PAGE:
I’m a huge NFL fan, and that stems from my love of my home town Chiefs and the way my family follows their trials and tribulations each year. The home opener at Arrowhead was last weekend and it was incredible. The B-2 Bomber’s shadow loomed overhead as a wave of red and yellow balloons cascaded before me and 80,000 cheering fans made their usual edit to the National Anthem, “…and the home of the CHIEFS!”. Perfect, euphoria.
The beginning of this year of teaching has felt quite similar for me. I’ve been through the fire–so to speak–for the past two years. Ever since I came (back) to Kansas City in 2010, I’ve been in transition. Two years, two jobs, and uncountable uncertainties have kept me away from a lot of what I love about teaching and learning. I’ve been inactive (in much pedagogical substance) on Twitter for a while, and my blog wound down, from the weekly journal of a new teacher, into a much more passive channeling of my Diigo annotated bookmarks (which I do think are worth sharing). The truth is, I miss my Personal Learning Network, my blog, and the regular interactions with caring and professional folks like you from around the world. I’m ready, as the Chief’s field read, to get “Back to Football”.
My blog has always been part teacher’s lounge confessional, part casual teacher inquiry, and part professional sieve; writing has always been a way to figure things out for me, especially teaching. I’ve been trying to rekindle those habits (digitally) for a while. Now, sitting in the student union at the University of Missouri-Kansas City, I find myself suddenly ready to blog again. There have been sparks–here and there–which I’m certain will start catching again soon.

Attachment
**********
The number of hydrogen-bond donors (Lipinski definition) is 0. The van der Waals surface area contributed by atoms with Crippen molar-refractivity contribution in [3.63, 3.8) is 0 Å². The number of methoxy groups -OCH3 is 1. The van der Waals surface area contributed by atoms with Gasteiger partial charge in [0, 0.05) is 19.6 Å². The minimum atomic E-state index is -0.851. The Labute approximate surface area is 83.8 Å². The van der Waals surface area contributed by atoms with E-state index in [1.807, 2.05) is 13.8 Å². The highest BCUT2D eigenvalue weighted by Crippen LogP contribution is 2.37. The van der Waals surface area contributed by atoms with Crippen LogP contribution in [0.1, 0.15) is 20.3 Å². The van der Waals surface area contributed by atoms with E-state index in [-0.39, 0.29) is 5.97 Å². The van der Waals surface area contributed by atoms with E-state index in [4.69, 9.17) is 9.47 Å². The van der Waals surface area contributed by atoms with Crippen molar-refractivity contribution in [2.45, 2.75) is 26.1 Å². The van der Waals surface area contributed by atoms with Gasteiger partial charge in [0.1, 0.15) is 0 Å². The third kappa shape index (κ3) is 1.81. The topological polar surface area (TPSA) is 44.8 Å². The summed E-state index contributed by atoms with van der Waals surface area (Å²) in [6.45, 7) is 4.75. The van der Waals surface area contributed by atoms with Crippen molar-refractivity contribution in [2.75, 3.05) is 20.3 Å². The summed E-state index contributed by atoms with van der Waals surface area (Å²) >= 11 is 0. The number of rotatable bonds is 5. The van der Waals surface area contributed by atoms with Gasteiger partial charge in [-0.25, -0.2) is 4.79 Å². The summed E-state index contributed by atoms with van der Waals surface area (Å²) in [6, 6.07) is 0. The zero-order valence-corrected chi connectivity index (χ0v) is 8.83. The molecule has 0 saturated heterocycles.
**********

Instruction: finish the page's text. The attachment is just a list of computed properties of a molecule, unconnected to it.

I’ve always thought one of the best things about digital writing was how well it encouraged curiosity and wandering into new things. The tweets I read will lead to links about policy, practice, or to questions worth pondering. Curiosity by itself is a fine pet, but the pragmatist in me is what makes me blog; I’ve got to do something with my curious musings. I want each post to be marking a path somewhere and not just driving traffic, generating hits, or helping to accrue followers.
When I started my Master’s Degree, my Personal Learning Network provided an intellectual support group that went beyond my university peers and my teaching peers at school. The water cooler tweets paired with deeper dive blogs and chats were my third space to fully develop as a professional.
If the Web houses my digital home through my PLN, then The National Writing Project is most certainly my professional one. Through all the change since 2010, this organization and my local site here in Kansas City, has supported me in every way possible. If you value the kind of digital collaboration and conversation you find online through blogs, twitter, and Skype, you should really look into doing a Writing Project Summer Institute; it will change you and forever connect you (face-to-face) to innovative and caring educators you had no idea were just around the corner tinkering with amazing things.
With two great groups of people supporting me on either side, my PLN on one and the NWP on the other, I’m confident I can take on any challenge the teaching life brings my way.
New challenges this year: 6th grade classes (4 of them), a curriculum focused solely on Writing (yes!), and a PhD.
Needless to say, I’ll have plenty to write about, so I’d better get started.